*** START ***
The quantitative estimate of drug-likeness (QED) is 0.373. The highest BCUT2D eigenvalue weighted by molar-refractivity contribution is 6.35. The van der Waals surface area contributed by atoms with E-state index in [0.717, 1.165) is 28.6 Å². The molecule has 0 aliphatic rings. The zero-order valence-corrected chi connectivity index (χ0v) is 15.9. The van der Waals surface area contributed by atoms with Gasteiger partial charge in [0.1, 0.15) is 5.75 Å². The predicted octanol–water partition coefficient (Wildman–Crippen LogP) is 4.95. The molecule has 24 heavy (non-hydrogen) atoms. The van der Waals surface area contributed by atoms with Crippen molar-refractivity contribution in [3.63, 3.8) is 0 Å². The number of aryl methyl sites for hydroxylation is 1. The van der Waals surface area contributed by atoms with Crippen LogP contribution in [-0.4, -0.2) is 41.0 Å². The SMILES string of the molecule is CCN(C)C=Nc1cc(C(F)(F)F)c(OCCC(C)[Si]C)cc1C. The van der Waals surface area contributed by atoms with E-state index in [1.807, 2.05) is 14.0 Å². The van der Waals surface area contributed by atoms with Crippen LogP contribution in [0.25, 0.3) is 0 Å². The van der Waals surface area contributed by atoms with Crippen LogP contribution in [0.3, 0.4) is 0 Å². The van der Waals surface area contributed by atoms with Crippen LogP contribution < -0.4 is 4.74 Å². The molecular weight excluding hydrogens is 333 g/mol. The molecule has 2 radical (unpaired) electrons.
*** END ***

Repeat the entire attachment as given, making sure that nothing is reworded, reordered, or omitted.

The quantitative estimate of drug-likeness (QED) is 0.373. The highest BCUT2D eigenvalue weighted by molar-refractivity contribution is 6.35. The van der Waals surface area contributed by atoms with E-state index in [0.717, 1.165) is 28.6 Å². The molecule has 0 aliphatic rings. The zero-order valence-corrected chi connectivity index (χ0v) is 15.9. The van der Waals surface area contributed by atoms with Gasteiger partial charge in [0.1, 0.15) is 5.75 Å². The predicted octanol–water partition coefficient (Wildman–Crippen LogP) is 4.95. The molecule has 24 heavy (non-hydrogen) atoms. The van der Waals surface area contributed by atoms with Crippen molar-refractivity contribution in [3.63, 3.8) is 0 Å². The number of aryl methyl sites for hydroxylation is 1. The van der Waals surface area contributed by atoms with Crippen LogP contribution in [-0.4, -0.2) is 41.0 Å². The SMILES string of the molecule is CCN(C)C=Nc1cc(C(F)(F)F)c(OCCC(C)[Si]C)cc1C. The van der Waals surface area contributed by atoms with E-state index in [1.807, 2.05) is 14.0 Å². The van der Waals surface area contributed by atoms with Crippen LogP contribution in [0.25, 0.3) is 0 Å². The van der Waals surface area contributed by atoms with Crippen LogP contribution in [0.3, 0.4) is 0 Å². The van der Waals surface area contributed by atoms with Crippen LogP contribution < -0.4 is 4.74 Å². The molecular weight excluding hydrogens is 333 g/mol. The molecule has 2 radical (unpaired) electrons.